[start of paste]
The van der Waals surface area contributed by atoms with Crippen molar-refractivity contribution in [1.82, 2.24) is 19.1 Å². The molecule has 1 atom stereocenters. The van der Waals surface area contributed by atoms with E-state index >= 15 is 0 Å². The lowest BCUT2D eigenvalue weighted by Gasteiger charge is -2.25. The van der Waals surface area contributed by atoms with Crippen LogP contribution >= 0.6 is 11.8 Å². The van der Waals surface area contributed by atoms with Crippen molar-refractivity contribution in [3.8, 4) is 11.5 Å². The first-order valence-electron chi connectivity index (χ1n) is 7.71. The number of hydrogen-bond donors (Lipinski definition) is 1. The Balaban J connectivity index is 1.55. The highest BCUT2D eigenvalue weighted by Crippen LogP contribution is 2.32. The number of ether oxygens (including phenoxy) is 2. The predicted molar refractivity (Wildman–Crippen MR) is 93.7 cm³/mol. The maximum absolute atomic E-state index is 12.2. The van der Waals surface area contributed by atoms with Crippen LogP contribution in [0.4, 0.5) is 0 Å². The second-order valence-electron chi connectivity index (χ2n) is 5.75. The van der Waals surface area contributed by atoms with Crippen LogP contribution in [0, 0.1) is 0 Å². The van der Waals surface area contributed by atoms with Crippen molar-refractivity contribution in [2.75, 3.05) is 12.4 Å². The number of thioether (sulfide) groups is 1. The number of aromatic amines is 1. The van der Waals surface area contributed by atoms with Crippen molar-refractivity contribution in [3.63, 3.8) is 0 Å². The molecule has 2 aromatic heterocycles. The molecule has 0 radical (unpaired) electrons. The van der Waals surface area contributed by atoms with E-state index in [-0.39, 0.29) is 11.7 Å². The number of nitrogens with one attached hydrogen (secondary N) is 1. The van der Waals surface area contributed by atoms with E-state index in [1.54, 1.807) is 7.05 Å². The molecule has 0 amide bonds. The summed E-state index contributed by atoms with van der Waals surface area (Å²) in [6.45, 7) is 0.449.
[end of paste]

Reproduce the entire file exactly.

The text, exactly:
The van der Waals surface area contributed by atoms with Crippen molar-refractivity contribution in [1.82, 2.24) is 19.1 Å². The molecule has 1 atom stereocenters. The van der Waals surface area contributed by atoms with E-state index >= 15 is 0 Å². The lowest BCUT2D eigenvalue weighted by Gasteiger charge is -2.25. The van der Waals surface area contributed by atoms with Crippen LogP contribution >= 0.6 is 11.8 Å². The van der Waals surface area contributed by atoms with Crippen molar-refractivity contribution in [3.8, 4) is 11.5 Å². The first-order valence-electron chi connectivity index (χ1n) is 7.71. The number of hydrogen-bond donors (Lipinski definition) is 1. The Balaban J connectivity index is 1.55. The highest BCUT2D eigenvalue weighted by Crippen LogP contribution is 2.32. The number of ether oxygens (including phenoxy) is 2. The predicted molar refractivity (Wildman–Crippen MR) is 93.7 cm³/mol. The maximum absolute atomic E-state index is 12.2. The van der Waals surface area contributed by atoms with Crippen LogP contribution in [0.4, 0.5) is 0 Å². The second-order valence-electron chi connectivity index (χ2n) is 5.75. The van der Waals surface area contributed by atoms with Crippen LogP contribution in [0, 0.1) is 0 Å². The van der Waals surface area contributed by atoms with Crippen molar-refractivity contribution in [2.75, 3.05) is 12.4 Å². The number of thioether (sulfide) groups is 1. The number of aromatic amines is 1. The van der Waals surface area contributed by atoms with Crippen molar-refractivity contribution in [3.63, 3.8) is 0 Å². The molecule has 2 aromatic heterocycles. The molecule has 0 radical (unpaired) electrons. The van der Waals surface area contributed by atoms with E-state index in [-0.39, 0.29) is 11.7 Å². The number of nitrogens with one attached hydrogen (secondary N) is 1. The van der Waals surface area contributed by atoms with E-state index in [1.54, 1.807) is 7.05 Å². The molecule has 0 amide bonds. The summed E-state index contributed by atoms with van der Waals surface area (Å²) in [6.45, 7) is 0.449.